Journal of the Mining and Metallurgical Institute of Japan
Online ISSN : 2185-6729
Print ISSN : 0369-4194
Volume 103, Issue 1198
Displaying 1-9 of 9 articles from this issue
  • Studies on crack distribution and sonic velocity change in rocks (3rd Report)
    Fumio SUGIMOTO, Mitsumasa FURUZUMI
    1987 Volume 103 Issue 1198 Pages 829-833
    Published: December 25, 1987
    Released on J-STAGE: July 13, 2011
    A crack-detector has been developed for measuring the -distribution of open cracks and the change sonic velocity in rockmasses, and in-site measurements have been performed with it. This paper describes the in-site measurements at three site.
    The results obtained in this study are as follows;
    1) At I tunnel, the distribution of cracks and the sonic velocity in a borehole were measured by the crack-detector. Thedistribution of cracks at the inner surface of the same borehole was observed with a borehole television camera. Theresults of undetectable area by the crack-detector were found in good agreement with open cracks obtained by theborehole television camera.
    2) At H quarry, Lugeon's tests and the measurements by the crack-detector were done in a borehole before and afterthe grouting to estimate the effect of the grouting operation. From the Lugeon's tests, the grouting operation hadlittle effect on filling the cracks. On the other hand, the position of the imcomplete filling-open crack was found withthe crack-detector.
    3) In order to comfirm what part of a retaining wall was damaged by an earthquake, the distribution of open cracks andthe change of sonic velocity were measured by the crack-detector in a borehole drilled in the retaining wall. From theresults of measurement, it was clear that the crack zone in the retaining wall lies on the extension of the boundarybetween the natural ground and the banking.
    These findings show that the use of the crack-detector is practical when the distribution of open cracks correspounds tothe undetectable area of the measurements for the design and maintenance of rock and concrete structures.
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  • Its theory and applications for tabular inclusion problem and closely adjacent mining panels problem
    Yoji ISHIJIMA, Yoshiaki FUJII
    1987 Volume 103 Issue 1198 Pages 835-840
    Published: December 25, 1987
    Released on J-STAGE: July 13, 2011
    It is verified that the basic equations used in the three dimensional displacement discontinuity method (3 dim. DDM) are coincided with the so-called physical dislocation solutions. There may occur slight error in the evaluated deformation whenthis method is applied to some special problems such as Cerruti's one (see Figs. 4, 5).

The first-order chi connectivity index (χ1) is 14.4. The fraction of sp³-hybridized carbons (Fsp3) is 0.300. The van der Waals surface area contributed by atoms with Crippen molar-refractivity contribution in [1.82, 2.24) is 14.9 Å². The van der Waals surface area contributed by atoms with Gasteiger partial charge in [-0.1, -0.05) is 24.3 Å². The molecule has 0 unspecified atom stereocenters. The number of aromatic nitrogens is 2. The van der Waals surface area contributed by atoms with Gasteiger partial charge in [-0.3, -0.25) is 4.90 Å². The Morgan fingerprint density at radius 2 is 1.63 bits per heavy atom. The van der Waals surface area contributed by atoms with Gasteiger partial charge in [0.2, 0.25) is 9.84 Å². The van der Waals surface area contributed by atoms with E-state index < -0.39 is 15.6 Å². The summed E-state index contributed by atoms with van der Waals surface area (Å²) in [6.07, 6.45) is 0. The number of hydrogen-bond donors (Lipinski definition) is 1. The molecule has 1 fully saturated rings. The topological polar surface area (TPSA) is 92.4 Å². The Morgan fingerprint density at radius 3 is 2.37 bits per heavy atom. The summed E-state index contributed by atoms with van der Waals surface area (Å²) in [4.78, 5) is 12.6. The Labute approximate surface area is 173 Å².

Formulation to solve tabular inclusion problem applying the 3 dim DDM is derived. Its validity is examined by solvingthe flat spherodial inclusion problem and by comparing with the analytical result, as shown in Fig. 8.
    3 dim. DDM, which belongs to the category of the boundary element method, yields less accurate results when it is appliedto the problem where boundaries are adjacent to each other. Simplified model is proposed to treat the problem of closelyadjacent mining panels and its validity is confirmed by solving typical problem shown in Fig. 10.
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  • Seisuke OKUBO, Yuichi NISHIMATSU
    1987 Volume 103 Issue 1198 Pages 841-846
    Published: December 25, 1987
    Released on J-STAGE: July 13, 2011
    A simple 2-dimensional model based on stochastic theory has been applied to simulate time-dependent failure of an underground roadway in mine. In the calculation, FEM technique is used, and the obtained results are compared with the resultsmeasured at a mine in Akita prefecture. The road way considered in this study is U-shaped and supported by rockbolts installedin a square grid pattern at 1m interval. The calculated results of convergence and extension indicate a fairly good coincidence, at least in qualitative means, with measured ones.
    By the virtue of the model versatility, the simulation has been carried out for various conditions changing bolt length, diameter, setting-time and so on. Through the calculation, it is found that grouted rockbolt support can retard the failure ingreat extent and are much superior to conventional point anchored bolt or steel arch support.
    It can be said that the model showed a potential for application purpose. Simplicity of this model requires a minimummodification of a standard FEM program and also minimum experimental work to obtain necessary parameters. Application ofthis model to tunnel, dam, slope, underground storage and plant may be possible.
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  • Kyuro SASAKI, Hiroshi MIYAKOSHI, Kazuo OTSUKA
    1987 Volume 103 Issue 1198 Pages 847-852
    Published: December 25, 1987
    Released on J-STAGE: July 13, 2011
    This paper deals with the basic data on gas permeability and diffusion coefficients of coal and its correlation with the characteristics of the macropore such as Klinkenberg's constant, mean pore-radius, effective pore-area and porosity. Numerical researches on the flow and diffusion of gas in the coal seam have been extensively studies, however many numerical constants determined by experiments are necessary. This paper aims at stating the possibility of reduction the number of numerical constants of the numerical analysis by means of several relationship equations between the numerical parameters.
    Two kinds of test pieces, made of lump coal and compressed fine coals, were prepared. Measurements were performed by flowing methane, nitrogen and other gases through the test pieces. On the basis of experimental results for compressed finecoals, the empirical equations between gas permeability and characteristics of macropore were obtained. For lump coal, thef actors were determined to express its heterogeneity in comparison with the equations for compressed fine-coals. Permeability flowing methane was less by 10-15% than that of nitrogen. This amount of reduction can be explained on the basis of the difference inmean free-pass of molecule. The effect of adsorption on macropore surfaces of coal was not evident for gas per-meability.